Kusile RDC mulls legal action against defaulting safari farmers


CASH-STRAPPED Kusile Rural District Council (KRDC) in Lupane is mulling taking legal action against safari farmers who owe the local authority in excess of $200 000 in unpaid rates, thereby crippling its operations.

KRDC’s catchment area is predominantly safari and timber logging, but most of the safari owners are defaulting paying rates, some backdated to the inception of land reform programme at the turn of the millennium.

The situation has reportedly crippled the operations of the RDC, which was now planning to take legal action against the defaulters after efforts to engage them failed to yield any

In the past, KRDC has had problems with loggers who defaulted on royalties, but it recovered the money and removed them from its timber concessions.

In November last year, KRDC terminated a contract with Rise Gate Timber, which was operating at its Shabu-Manase concession.

In 2010, the local authority also cancelled Platinum Timbers’ contract after the company failed to pay $120 000 in royalties accumulated over a period exceeding a year.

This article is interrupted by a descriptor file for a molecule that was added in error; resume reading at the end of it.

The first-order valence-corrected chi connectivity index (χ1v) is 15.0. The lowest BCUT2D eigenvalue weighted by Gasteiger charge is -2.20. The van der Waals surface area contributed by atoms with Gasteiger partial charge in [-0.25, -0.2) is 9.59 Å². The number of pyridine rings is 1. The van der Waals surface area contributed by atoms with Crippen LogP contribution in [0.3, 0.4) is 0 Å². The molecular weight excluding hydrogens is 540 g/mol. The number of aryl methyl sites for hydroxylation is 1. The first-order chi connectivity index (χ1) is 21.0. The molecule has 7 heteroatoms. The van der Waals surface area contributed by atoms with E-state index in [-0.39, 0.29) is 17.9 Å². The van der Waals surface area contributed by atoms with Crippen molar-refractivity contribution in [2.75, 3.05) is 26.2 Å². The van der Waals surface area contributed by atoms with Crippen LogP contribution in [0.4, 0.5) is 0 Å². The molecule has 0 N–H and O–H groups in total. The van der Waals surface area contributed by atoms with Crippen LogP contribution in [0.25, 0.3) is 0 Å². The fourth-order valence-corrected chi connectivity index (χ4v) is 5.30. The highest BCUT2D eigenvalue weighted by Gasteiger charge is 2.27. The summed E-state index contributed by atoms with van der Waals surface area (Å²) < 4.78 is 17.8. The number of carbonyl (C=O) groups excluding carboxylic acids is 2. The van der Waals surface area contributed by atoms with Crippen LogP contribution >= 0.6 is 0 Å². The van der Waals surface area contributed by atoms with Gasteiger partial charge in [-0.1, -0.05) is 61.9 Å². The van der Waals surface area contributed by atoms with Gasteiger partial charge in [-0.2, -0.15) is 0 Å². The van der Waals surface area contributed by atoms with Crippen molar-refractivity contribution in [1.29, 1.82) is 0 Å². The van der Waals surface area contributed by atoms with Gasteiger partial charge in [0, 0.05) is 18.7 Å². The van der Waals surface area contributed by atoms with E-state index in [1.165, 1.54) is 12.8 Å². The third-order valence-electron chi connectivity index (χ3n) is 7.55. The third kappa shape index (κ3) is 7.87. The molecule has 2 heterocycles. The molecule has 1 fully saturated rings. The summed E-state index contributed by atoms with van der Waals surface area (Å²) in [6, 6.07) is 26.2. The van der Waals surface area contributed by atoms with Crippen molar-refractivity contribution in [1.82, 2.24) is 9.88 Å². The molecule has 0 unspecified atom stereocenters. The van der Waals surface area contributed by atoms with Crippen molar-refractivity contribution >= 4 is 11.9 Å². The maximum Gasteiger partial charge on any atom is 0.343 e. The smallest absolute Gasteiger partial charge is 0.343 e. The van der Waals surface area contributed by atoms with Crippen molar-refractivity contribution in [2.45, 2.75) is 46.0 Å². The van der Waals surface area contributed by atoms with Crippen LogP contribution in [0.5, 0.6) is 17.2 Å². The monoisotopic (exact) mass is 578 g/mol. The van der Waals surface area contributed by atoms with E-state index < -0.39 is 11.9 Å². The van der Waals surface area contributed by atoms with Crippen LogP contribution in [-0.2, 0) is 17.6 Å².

KRDC chief executive Christopher Chuma yesterday said his council was mulling taking legal action against defaulters.

“We are considering taking the legal route because section 151 of the RDC Act has a provision that we take legal action against defaulters by approaching the magistrates’ courts. The operators owe us over $200 000 and we have been engaging them so that we find a way they could liquidate their debts. Each time we call for a meeting, they don’t come. We have engaged their chairperson and impressed on him that his constituency should find ways of paying their rates and liquidating their debts,” Chuma said.

He also admitted that the defaulters were not making any business on their safari farms, hence failure to pay rates.

“There are one or two safaris operating. The rest are not making any money. We will continue to engage them so that they pay something because there isn’t any development as the local authority is cash-strapped. At least they should pay something for council to function well,” he said.

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